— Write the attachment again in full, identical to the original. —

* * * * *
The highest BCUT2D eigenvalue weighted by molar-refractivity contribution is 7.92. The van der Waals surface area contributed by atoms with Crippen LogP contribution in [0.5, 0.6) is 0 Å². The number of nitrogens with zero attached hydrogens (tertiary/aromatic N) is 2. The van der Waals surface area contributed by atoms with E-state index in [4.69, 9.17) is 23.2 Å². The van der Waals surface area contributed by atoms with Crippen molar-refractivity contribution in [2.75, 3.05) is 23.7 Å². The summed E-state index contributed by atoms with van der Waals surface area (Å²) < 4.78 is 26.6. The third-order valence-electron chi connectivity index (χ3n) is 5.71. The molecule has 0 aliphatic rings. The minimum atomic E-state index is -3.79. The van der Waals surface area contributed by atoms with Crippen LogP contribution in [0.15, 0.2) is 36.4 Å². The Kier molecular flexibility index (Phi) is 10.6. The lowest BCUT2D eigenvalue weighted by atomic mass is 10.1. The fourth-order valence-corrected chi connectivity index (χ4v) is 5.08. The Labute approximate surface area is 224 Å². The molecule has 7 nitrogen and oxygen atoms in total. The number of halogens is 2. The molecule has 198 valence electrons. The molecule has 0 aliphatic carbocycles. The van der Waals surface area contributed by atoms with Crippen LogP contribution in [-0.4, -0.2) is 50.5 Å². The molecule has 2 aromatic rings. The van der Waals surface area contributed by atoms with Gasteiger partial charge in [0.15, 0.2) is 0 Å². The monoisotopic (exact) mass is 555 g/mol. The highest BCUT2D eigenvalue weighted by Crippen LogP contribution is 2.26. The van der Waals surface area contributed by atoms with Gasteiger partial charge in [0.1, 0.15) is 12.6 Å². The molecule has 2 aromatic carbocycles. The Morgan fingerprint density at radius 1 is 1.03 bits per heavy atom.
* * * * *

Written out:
The highest BCUT2D eigenvalue weighted by molar-refractivity contribution is 7.92. The van der Waals surface area contributed by atoms with Crippen LogP contribution in [0.5, 0.6) is 0 Å². The number of nitrogens with zero attached hydrogens (tertiary/aromatic N) is 2. The van der Waals surface area contributed by atoms with E-state index in [4.69, 9.17) is 23.2 Å². The van der Waals surface area contributed by atoms with Crippen molar-refractivity contribution in [2.75, 3.05) is 23.7 Å². The summed E-state index contributed by atoms with van der Waals surface area (Å²) < 4.78 is 26.6. The third-order valence-electron chi connectivity index (χ3n) is 5.71. The molecule has 0 aliphatic rings. The minimum atomic E-state index is -3.79. The van der Waals surface area contributed by atoms with Crippen LogP contribution in [0.15, 0.2) is 36.4 Å². The Kier molecular flexibility index (Phi) is 10.6. The lowest BCUT2D eigenvalue weighted by atomic mass is 10.1. The fourth-order valence-corrected chi connectivity index (χ4v) is 5.08. The Labute approximate surface area is 224 Å². The molecule has 7 nitrogen and oxygen atoms in total. The number of halogens is 2. The molecule has 198 valence electrons. The molecule has 0 aliphatic carbocycles. The van der Waals surface area contributed by atoms with Crippen LogP contribution in [-0.4, -0.2) is 50.5 Å². The molecule has 2 aromatic rings. The van der Waals surface area contributed by atoms with Gasteiger partial charge in [0.15, 0.2) is 0 Å². The monoisotopic (exact) mass is 555 g/mol. The highest BCUT2D eigenvalue weighted by Crippen LogP contribution is 2.26. The van der Waals surface area contributed by atoms with Gasteiger partial charge in [0.1, 0.15) is 12.6 Å². The molecule has 2 aromatic carbocycles. The Morgan fingerprint density at radius 1 is 1.03 bits per heavy atom.